Thank you so much, really inspiringCarrie Russell, Teaching Assistant, QEH Junior School
While teachers everywhere are finding innovative ways of supporting pupils’ learning at home, remote teaching also poses additional challenges. One such challenge is considering how best to support SEND remote learning ensuring pupils with SEND continue to access a high-quality education offer.
What has 2020 taught us about specific barriers to SEND Remote learning?
Many of our schools are now providing a full virtual timetable of online lessons. However, The EEF rapid evidence assessment highlighted that ‘disadvantaged pupils are likely to particularly benefit from explicit support to help them work independently’. Therefore, it is important that teachers know why individual students with SEND may struggle online so that they can support appropriately.
Can research findings provide us with an evidence-based framework to support SEND Remote Learning?
The EEF meta-analysis of research into approaches to online learning in 2020 found that the main elements of effective classroom teaching apply in the online learning environment. However, SEND students still need additional support and key research can help identify and frame the response.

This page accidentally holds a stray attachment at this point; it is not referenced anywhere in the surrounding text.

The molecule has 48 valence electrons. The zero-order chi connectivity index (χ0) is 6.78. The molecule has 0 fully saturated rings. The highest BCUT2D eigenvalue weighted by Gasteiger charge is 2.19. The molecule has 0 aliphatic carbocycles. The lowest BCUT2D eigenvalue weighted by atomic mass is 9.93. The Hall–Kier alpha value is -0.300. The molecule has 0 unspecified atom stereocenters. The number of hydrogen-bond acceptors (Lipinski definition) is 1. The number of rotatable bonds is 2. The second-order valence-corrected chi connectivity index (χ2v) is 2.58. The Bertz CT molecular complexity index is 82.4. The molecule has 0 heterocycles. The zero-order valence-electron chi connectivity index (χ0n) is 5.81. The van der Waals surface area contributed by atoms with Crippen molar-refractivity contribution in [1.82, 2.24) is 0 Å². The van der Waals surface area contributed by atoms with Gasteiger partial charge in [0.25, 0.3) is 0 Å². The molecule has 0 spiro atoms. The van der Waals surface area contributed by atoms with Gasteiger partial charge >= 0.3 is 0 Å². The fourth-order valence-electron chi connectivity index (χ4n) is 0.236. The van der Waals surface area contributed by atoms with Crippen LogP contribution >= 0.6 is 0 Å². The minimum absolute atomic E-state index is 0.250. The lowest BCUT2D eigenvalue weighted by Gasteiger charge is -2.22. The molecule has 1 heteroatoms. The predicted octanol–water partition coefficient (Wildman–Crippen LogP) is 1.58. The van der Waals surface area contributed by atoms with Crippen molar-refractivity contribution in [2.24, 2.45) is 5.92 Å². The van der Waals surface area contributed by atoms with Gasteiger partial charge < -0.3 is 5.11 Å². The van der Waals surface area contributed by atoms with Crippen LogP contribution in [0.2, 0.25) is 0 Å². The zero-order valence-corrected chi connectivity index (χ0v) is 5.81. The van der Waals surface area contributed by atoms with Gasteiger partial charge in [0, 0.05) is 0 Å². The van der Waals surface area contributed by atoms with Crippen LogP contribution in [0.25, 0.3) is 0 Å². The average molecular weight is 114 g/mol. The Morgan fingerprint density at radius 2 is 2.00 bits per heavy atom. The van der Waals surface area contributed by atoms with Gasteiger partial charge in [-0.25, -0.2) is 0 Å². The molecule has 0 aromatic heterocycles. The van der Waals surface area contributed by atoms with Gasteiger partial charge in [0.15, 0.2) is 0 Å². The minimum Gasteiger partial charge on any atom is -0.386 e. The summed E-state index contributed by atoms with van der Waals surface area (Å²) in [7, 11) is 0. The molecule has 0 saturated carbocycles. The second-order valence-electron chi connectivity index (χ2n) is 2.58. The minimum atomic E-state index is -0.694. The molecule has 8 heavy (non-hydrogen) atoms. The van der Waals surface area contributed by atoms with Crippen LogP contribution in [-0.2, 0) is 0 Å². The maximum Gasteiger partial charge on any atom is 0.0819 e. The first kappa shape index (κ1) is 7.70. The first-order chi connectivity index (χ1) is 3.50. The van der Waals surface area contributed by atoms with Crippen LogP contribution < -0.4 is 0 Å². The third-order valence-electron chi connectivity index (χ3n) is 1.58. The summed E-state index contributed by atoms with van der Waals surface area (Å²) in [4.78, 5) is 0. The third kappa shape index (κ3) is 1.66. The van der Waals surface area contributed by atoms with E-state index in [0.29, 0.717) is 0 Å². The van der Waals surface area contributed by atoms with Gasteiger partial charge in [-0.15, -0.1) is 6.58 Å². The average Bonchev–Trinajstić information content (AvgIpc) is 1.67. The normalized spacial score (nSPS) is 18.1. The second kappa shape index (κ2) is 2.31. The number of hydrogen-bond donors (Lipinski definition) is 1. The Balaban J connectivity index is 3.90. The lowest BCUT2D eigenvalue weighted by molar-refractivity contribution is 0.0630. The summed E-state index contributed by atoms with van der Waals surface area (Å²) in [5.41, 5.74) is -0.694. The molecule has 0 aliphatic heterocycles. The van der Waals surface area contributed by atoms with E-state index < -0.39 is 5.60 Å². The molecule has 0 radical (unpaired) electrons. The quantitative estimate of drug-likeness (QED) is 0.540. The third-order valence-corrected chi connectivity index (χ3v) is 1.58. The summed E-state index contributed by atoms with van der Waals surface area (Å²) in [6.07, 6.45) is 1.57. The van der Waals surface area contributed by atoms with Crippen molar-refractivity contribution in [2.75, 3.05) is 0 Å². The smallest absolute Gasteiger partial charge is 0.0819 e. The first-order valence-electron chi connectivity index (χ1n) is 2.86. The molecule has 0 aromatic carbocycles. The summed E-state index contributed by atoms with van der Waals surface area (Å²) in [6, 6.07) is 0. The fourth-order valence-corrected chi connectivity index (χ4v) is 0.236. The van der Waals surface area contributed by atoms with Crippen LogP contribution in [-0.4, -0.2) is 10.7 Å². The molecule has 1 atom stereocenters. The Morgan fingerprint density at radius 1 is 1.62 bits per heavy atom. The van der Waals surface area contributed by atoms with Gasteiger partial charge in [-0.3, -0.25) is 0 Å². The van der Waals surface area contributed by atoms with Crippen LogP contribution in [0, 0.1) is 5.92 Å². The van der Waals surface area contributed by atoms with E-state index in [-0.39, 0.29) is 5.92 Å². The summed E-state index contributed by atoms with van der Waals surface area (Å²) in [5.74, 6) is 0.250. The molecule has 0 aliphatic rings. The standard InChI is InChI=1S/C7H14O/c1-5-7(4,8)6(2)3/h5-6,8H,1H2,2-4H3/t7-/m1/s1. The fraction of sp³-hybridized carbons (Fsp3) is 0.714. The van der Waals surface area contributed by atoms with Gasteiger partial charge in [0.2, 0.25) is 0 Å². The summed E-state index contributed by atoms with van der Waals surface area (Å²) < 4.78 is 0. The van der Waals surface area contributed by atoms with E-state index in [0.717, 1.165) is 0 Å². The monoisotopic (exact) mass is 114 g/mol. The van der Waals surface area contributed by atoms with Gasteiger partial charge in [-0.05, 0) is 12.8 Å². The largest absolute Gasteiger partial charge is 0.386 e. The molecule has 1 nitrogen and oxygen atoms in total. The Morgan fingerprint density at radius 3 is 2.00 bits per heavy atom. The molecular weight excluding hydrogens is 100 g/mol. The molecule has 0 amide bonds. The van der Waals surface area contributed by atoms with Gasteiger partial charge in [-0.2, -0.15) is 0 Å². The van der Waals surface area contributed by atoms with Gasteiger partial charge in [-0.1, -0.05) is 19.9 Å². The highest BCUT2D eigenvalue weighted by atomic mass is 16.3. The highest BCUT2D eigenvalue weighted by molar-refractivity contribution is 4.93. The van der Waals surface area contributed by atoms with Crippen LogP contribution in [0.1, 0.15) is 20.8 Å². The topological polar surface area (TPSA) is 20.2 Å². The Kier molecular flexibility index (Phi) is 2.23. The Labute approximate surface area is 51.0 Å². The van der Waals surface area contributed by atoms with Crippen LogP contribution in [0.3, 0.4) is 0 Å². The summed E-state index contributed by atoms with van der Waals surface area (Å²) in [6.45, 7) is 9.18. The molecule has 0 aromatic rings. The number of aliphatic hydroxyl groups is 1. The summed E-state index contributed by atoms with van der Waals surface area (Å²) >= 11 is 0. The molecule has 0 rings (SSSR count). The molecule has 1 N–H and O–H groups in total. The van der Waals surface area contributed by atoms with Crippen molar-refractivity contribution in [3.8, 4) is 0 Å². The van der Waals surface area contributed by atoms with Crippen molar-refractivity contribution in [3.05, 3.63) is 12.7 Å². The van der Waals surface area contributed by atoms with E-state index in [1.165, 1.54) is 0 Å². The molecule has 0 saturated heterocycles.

How can teachers ensure their SEND students make the same progress as their peers and are not left behind during school closures?
The next step is to apply the right strategies in lessons to support those students, but many of these techniques may be of benefit their peers also. It is also important to establish simple approaches, grounded in existing research that achieve a strong impact without negatively impacting on teacher workload.
Our Remote teaching and Blended learning Professional Development course is the perfect option for schools looking to improve online engagement and the digital literacy of their staff. Find out more here
Understanding why some SEND students are struggling in the online learning environment & how to offer specific support
- Autism Spectrum Condition
Using evidence from research to frame support for SEND Remote learning:
- Findings from the EEF (2020) meta-analysis & Ofsted’s guidance on remote education encourage teachers to go back to basics.
- How Cognitive Load Theory can be applied to remote learning.
- Why immediate feedback is even more significant now
- How promoting peer interactions can increase engagement for some students with SpLDs but increase anxiety for others.
Practical strategies to takeaway: A menu of techniques designed to support SEND Remote Learning in key areas:
- Literacy difficulties
- Communication difficulties
- Weak executive function skills
- Working memory difficulties
- Attention deficits.